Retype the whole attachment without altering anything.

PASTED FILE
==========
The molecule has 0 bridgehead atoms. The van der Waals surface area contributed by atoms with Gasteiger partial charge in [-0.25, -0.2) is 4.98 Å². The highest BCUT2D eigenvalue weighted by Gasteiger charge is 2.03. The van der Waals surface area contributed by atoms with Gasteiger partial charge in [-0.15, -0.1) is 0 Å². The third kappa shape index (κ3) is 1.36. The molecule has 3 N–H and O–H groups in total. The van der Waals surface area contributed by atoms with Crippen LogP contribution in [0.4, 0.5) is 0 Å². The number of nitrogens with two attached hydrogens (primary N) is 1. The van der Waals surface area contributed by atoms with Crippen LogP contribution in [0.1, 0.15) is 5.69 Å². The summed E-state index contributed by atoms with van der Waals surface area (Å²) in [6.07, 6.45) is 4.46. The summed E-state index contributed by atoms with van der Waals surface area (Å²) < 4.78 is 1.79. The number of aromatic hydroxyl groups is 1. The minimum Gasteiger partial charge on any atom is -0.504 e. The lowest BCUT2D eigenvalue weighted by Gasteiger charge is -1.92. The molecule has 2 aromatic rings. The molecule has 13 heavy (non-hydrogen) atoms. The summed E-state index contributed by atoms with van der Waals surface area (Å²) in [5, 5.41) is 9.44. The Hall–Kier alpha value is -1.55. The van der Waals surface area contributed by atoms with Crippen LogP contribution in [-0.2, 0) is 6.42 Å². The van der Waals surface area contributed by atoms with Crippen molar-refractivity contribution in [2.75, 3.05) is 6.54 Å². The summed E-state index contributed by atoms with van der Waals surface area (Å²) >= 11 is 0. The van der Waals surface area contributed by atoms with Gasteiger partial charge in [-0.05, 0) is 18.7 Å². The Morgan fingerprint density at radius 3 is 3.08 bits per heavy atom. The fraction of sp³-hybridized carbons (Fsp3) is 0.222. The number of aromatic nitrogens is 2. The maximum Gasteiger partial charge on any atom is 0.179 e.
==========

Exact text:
The molecule has 0 bridgehead atoms. The van der Waals surface area contributed by atoms with Gasteiger partial charge in [-0.25, -0.2) is 4.98 Å². The highest BCUT2D eigenvalue weighted by Gasteiger charge is 2.03. The van der Waals surface area contributed by atoms with Gasteiger partial charge in [-0.15, -0.1) is 0 Å². The third kappa shape index (κ3) is 1.36. The molecule has 3 N–H and O–H groups in total. The van der Waals surface area contributed by atoms with Crippen LogP contribution in [0.4, 0.5) is 0 Å². The number of nitrogens with two attached hydrogens (primary N) is 1. The van der Waals surface area contributed by atoms with Crippen LogP contribution in [0.1, 0.15) is 5.69 Å². The summed E-state index contributed by atoms with van der Waals surface area (Å²) in [6.07, 6.45) is 4.46. The summed E-state index contributed by atoms with van der Waals surface area (Å²) < 4.78 is 1.79. The number of aromatic hydroxyl groups is 1. The minimum Gasteiger partial charge on any atom is -0.504 e. The lowest BCUT2D eigenvalue weighted by Gasteiger charge is -1.92. The molecule has 2 aromatic rings. The molecule has 13 heavy (non-hydrogen) atoms. The summed E-state index contributed by atoms with van der Waals surface area (Å²) in [5, 5.41) is 9.44. The Hall–Kier alpha value is -1.55. The van der Waals surface area contributed by atoms with Crippen LogP contribution in [-0.2, 0) is 6.42 Å². The van der Waals surface area contributed by atoms with Crippen molar-refractivity contribution in [2.75, 3.05) is 6.54 Å². The summed E-state index contributed by atoms with van der Waals surface area (Å²) >= 11 is 0. The van der Waals surface area contributed by atoms with Gasteiger partial charge in [-0.05, 0) is 18.7 Å². The Morgan fingerprint density at radius 3 is 3.08 bits per heavy atom. The fraction of sp³-hybridized carbons (Fsp3) is 0.222. The number of aromatic nitrogens is 2. The maximum Gasteiger partial charge on any atom is 0.179 e.